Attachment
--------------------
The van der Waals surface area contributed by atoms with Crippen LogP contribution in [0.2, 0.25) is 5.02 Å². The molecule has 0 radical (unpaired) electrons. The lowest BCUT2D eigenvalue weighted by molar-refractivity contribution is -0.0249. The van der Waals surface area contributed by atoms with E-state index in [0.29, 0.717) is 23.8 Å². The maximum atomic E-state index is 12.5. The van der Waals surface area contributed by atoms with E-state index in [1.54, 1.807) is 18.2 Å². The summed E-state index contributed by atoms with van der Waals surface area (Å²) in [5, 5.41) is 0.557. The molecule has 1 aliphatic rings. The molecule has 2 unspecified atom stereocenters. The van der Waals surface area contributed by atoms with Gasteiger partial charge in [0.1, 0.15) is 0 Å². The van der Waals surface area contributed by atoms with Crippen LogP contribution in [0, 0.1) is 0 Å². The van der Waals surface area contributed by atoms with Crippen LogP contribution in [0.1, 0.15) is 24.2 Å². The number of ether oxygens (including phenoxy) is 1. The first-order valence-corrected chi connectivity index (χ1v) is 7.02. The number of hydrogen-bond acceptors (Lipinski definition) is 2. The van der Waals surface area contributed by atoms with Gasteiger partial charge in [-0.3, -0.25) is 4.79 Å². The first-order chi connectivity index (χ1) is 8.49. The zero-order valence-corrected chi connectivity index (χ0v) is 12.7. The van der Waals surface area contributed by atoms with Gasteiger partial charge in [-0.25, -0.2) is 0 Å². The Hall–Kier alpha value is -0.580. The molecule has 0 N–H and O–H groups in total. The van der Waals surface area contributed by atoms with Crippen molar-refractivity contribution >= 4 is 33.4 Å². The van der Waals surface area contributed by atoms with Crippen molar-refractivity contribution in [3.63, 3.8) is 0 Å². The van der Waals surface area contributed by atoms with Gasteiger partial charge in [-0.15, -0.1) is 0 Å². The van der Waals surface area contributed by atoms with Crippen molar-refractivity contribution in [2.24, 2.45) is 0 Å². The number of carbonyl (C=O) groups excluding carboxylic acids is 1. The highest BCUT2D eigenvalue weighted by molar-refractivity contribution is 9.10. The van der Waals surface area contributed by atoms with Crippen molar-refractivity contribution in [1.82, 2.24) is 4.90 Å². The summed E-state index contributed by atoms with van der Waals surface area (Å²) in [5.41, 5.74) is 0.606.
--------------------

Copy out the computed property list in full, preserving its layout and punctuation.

The van der Waals surface area contributed by atoms with Crippen LogP contribution in [0.2, 0.25) is 5.02 Å². The molecule has 0 radical (unpaired) electrons. The lowest BCUT2D eigenvalue weighted by molar-refractivity contribution is -0.0249. The van der Waals surface area contributed by atoms with E-state index in [0.29, 0.717) is 23.8 Å². The maximum atomic E-state index is 12.5. The van der Waals surface area contributed by atoms with E-state index in [1.54, 1.807) is 18.2 Å². The summed E-state index contributed by atoms with van der Waals surface area (Å²) in [5, 5.41) is 0.557. The molecule has 1 aliphatic rings. The molecule has 2 unspecified atom stereocenters. The van der Waals surface area contributed by atoms with Gasteiger partial charge in [0.1, 0.15) is 0 Å². The van der Waals surface area contributed by atoms with Crippen LogP contribution in [0, 0.1) is 0 Å². The van der Waals surface area contributed by atoms with Crippen LogP contribution in [0.1, 0.15) is 24.2 Å². The number of ether oxygens (including phenoxy) is 1. The first-order valence-corrected chi connectivity index (χ1v) is 7.02. The number of hydrogen-bond acceptors (Lipinski definition) is 2. The van der Waals surface area contributed by atoms with Gasteiger partial charge in [-0.3, -0.25) is 4.79 Å². The first-order chi connectivity index (χ1) is 8.49. The zero-order valence-corrected chi connectivity index (χ0v) is 12.7. The van der Waals surface area contributed by atoms with Gasteiger partial charge in [-0.25, -0.2) is 0 Å². The Hall–Kier alpha value is -0.580. The molecule has 0 N–H and O–H groups in total. The van der Waals surface area contributed by atoms with Crippen molar-refractivity contribution >= 4 is 33.4 Å². The van der Waals surface area contributed by atoms with Crippen molar-refractivity contribution in [3.63, 3.8) is 0 Å². The van der Waals surface area contributed by atoms with Gasteiger partial charge in [-0.15, -0.1) is 0 Å². The van der Waals surface area contributed by atoms with Crippen molar-refractivity contribution in [2.24, 2.45) is 0 Å². The number of carbonyl (C=O) groups excluding carboxylic acids is 1. The highest BCUT2D eigenvalue weighted by molar-refractivity contribution is 9.10. The van der Waals surface area contributed by atoms with Crippen molar-refractivity contribution in [1.82, 2.24) is 4.90 Å². The summed E-state index contributed by atoms with van der Waals surface area (Å²) in [5.41, 5.74) is 0.606.